examiner's certificate, and place the records in the driver qualification file, before allowing the driver to operate a CMV at the time of the exam.
Not sure if this is applicable to intrastate transit.
Testing Under the CDL
Does Testing Make Sense for ……
• No test. Seizures can happen with many disorders
• Moderate frequency (1% - 3% of the population)
• Treatable (70% of sufferers enter remission on
• Diabetes testing is complicated
– H1AC
– Glucose
– No Universal Test for Insulin Use
Testing Under the CDL
• The World Anti Doping Agency (WADA) is currently
seeking a test for insulin abuse based on this
technique and so far, research in this area suggests
that the technique of looking at MS signatures can
discriminate metabolites of lantus insulin (a longacting synthetic insulin) from naturally produced
human insulin.
However, this method doesn’t seem to work for the
urine samples from diabetic patients who have been
treated with recombinant human insulin or Levemir,
two other commercially available long-acting insulins.
This is obviously a major drawback when trying to
establish a reliable test to detect insulin abuse.
Testing Under the CDL
• Good Tests
• Cheap
• Do It!
• Good Tests (by a trained audiologist) -- NOT the 7 foot
whisper test
• Cheap
• Do It!
Drug Testing Requirements
Pre-employment, post-accident, random, reasonable
suspicion (a separate process from the examination)
• Marijuana (grass, pot, weed, hash, joint, Acapulco gold)
• Cocaine (coke, crack, snow, blow, flake, "C", rock, base)
• Opiates - opium and codeine derivatives - (heroin, horse, "H",
junk, smack, scag, Miss Emma)
• Amphetamines - amphetamines and methamphetamines (uppers, speed, bennies, black beauties, Christmas trees, crystal,
mollies, crank, BAM, dexies)
• Phencyclidine - PCP - (angel dust, peace pill, hog, supergrass,
embalming fluid, rocket fuel, killer weed)
Recommended Changes
– Benzodiazapenes (e.g., Xanax, et al)
– Schedule II Medications (i.e., opiates and stimulants such as codeine and ritalin)
• Permissible use of a licit controlled drug would require signoff from a certified commercial driver medical examiner
What Can You Do in the CDL Process
• FTA specifically discusses in FAQ and Toolkit on CD that entities
governed by the CDL regs may
• have a drug formulary that reasonably limits medications beyond those imposed by existing regs.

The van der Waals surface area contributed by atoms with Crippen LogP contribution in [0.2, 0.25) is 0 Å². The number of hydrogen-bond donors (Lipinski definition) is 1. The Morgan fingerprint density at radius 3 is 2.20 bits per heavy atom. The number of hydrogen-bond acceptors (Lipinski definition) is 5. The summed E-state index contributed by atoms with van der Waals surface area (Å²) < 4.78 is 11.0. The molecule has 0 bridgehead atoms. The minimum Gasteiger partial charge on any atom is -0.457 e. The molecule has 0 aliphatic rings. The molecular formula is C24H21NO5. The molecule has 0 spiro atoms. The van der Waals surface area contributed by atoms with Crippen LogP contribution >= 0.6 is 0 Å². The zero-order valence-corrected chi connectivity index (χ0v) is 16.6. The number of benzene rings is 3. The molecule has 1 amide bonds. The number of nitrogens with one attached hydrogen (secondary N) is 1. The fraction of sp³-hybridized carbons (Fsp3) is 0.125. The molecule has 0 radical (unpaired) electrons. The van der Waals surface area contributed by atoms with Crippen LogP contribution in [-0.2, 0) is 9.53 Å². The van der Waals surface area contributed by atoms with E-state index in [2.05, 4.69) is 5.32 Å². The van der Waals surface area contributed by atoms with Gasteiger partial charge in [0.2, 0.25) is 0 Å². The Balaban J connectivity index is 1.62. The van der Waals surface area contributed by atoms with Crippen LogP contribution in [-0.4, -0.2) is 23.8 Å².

• Indiana DOT
“Under its own authority, the MBTA will require a urine screen for a urine test for marijuana, cocaine, opiates, phencyclidine
(PCP), amphetamines, barbituates, benzodiazepines, methadone, methaqualone, and propoxyphene. This additional test will be
conducted under a separate chain of custody from the FTA required test.”
• Impose safety standards and testing beyond FTA regs as part of
or concurrent with the CDL Exam process.
Ditch the 7 foot whisper test and have a real audiology exam (FTA explicitly permits)
LACMTA is considering adding blood test requirement to test for Diabetes
Wait for good insulin use tests currently under development
Consider using certified medical examiners ONLY
Physical Capability Testing
• MTA has been performing pre-employment physical
capability testing for several years
• We prevailed in a legal challenge to the test’s use
• MTA v. Webster
• We went to great lengths to ensure we reasonably
identified physical requirements for Bus Operators.
• Job Function Analysis
Job Function Analysis (JFA)
A JFA should serve as a starting point for developing
a physical capability test. A qualified Human Factors
expert, biomechanical expert and vocation rehab firm
should be hired to do this (example included on CD).
< 5% of the time, Brief/intermittent
< 5% of the time, brief (up to 13
minutes, pre-trip inspection).
Continual 55-90 minutes at one time
COMMENTS: The Operator will stand/walk to get off to assist someone in a wheel
chair, for up to 5 minutes and will stand/walk for pre-trip inspection, 13 minutes.
On a typical shift the full-time Operator works 8-12 hours, and will sit from 6 hours,
45 minutes to 7 hours, 40 minutes. The remaining time being used for sign-on, pretrip, and recovery time. Most bus models have basic seats, with some
Bus Operator Candidate Assessment
The BOCAT is a qualitative assessment given by MTA
supervisors to prospective candidates that have
passed all other screenings (copy on the CD).
Can Test be Used Post-Employment?
We are evaluating whether this test can be used post
employment because of obesity and general fitness
deterioration over time or because of injury or illness.
Fitness for Duty Referrals for Cause
• LACMTA may require an employee to undergo a special fitness
for duty examination when:
– the employee is having difficulty performing work duties in a manner that is safe for the employee, the employee's coworkers, LACMTA or the public; or
– the employee poses an imminent and serious safety threat to self or others.
• In consultation with the HR Representative, the
manager/supervisor investigates the circumstances to determine: